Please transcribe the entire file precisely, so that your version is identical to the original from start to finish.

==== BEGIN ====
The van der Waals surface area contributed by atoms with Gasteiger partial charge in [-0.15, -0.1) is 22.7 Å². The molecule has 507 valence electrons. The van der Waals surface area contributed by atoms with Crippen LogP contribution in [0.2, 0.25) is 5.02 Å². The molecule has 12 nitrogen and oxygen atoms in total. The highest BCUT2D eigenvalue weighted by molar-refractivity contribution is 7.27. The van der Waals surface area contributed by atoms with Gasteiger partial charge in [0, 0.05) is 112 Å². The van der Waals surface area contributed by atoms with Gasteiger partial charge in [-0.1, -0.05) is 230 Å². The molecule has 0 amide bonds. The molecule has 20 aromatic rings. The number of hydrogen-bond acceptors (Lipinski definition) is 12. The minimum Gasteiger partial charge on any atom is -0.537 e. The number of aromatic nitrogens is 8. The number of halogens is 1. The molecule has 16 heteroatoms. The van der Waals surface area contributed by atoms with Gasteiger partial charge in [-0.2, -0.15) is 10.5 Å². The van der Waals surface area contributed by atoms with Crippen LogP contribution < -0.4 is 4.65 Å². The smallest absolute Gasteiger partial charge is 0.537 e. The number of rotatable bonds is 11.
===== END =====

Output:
The van der Waals surface area contributed by atoms with Gasteiger partial charge in [-0.15, -0.1) is 22.7 Å². The molecule has 507 valence electrons. The van der Waals surface area contributed by atoms with Crippen LogP contribution in [0.2, 0.25) is 5.02 Å². The molecule has 12 nitrogen and oxygen atoms in total. The highest BCUT2D eigenvalue weighted by molar-refractivity contribution is 7.27. The van der Waals surface area contributed by atoms with Gasteiger partial charge in [0, 0.05) is 112 Å². The van der Waals surface area contributed by atoms with Gasteiger partial charge in [-0.1, -0.05) is 230 Å². The molecule has 0 amide bonds. The molecule has 20 aromatic rings. The number of hydrogen-bond acceptors (Lipinski definition) is 12. The minimum Gasteiger partial charge on any atom is -0.537 e. The number of aromatic nitrogens is 8. The number of halogens is 1. The molecule has 16 heteroatoms. The van der Waals surface area contributed by atoms with Gasteiger partial charge in [-0.2, -0.15) is 10.5 Å². The van der Waals surface area contributed by atoms with Crippen LogP contribution < -0.4 is 4.65 Å². The smallest absolute Gasteiger partial charge is 0.537 e. The number of rotatable bonds is 11.